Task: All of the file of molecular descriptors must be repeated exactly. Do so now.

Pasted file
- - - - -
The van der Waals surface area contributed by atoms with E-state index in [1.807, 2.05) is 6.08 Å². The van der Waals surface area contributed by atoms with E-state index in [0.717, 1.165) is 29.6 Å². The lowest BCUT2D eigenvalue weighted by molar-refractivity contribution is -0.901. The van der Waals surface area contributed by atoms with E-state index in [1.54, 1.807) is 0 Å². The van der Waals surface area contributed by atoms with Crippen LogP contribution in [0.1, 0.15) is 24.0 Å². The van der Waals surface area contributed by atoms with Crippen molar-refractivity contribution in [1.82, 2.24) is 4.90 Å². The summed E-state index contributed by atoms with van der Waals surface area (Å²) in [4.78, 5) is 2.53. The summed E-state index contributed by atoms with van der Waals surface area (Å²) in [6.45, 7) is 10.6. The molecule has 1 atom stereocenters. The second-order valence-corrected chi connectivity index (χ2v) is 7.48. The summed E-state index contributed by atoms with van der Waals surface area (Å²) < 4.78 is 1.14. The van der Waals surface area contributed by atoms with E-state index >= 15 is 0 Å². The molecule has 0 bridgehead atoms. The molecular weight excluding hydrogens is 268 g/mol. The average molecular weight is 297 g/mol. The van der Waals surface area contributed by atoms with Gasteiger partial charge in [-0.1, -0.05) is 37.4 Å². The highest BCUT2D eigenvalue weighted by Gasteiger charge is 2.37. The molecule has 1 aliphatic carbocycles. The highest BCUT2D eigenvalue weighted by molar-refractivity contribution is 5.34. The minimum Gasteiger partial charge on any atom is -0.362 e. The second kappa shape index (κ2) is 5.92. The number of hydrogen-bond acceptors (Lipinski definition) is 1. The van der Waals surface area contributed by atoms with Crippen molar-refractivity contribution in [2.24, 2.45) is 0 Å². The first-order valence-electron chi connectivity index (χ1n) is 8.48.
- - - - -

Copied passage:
The van der Waals surface area contributed by atoms with E-state index in [1.807, 2.05) is 6.08 Å². The van der Waals surface area contributed by atoms with E-state index in [0.717, 1.165) is 29.6 Å². The lowest BCUT2D eigenvalue weighted by molar-refractivity contribution is -0.901. The van der Waals surface area contributed by atoms with E-state index in [1.54, 1.807) is 0 Å². The van der Waals surface area contributed by atoms with Crippen LogP contribution in [0.1, 0.15) is 24.0 Å². The van der Waals surface area contributed by atoms with Crippen molar-refractivity contribution in [1.82, 2.24) is 4.90 Å². The summed E-state index contributed by atoms with van der Waals surface area (Å²) in [4.78, 5) is 2.53. The summed E-state index contributed by atoms with van der Waals surface area (Å²) in [6.45, 7) is 10.6. The molecule has 1 atom stereocenters. The second-order valence-corrected chi connectivity index (χ2v) is 7.48. The summed E-state index contributed by atoms with van der Waals surface area (Å²) < 4.78 is 1.14. The van der Waals surface area contributed by atoms with E-state index >= 15 is 0 Å². The molecule has 0 bridgehead atoms. The molecular weight excluding hydrogens is 268 g/mol. The average molecular weight is 297 g/mol. The van der Waals surface area contributed by atoms with Gasteiger partial charge in [-0.1, -0.05) is 37.4 Å². The highest BCUT2D eigenvalue weighted by Gasteiger charge is 2.37. The molecule has 1 aliphatic carbocycles. The highest BCUT2D eigenvalue weighted by molar-refractivity contribution is 5.34. The minimum Gasteiger partial charge on any atom is -0.362 e. The second kappa shape index (κ2) is 5.92. The number of hydrogen-bond acceptors (Lipinski definition) is 1. The van der Waals surface area contributed by atoms with Crippen molar-refractivity contribution in [2.24, 2.45) is 0 Å². The first-order valence-electron chi connectivity index (χ1n) is 8.48.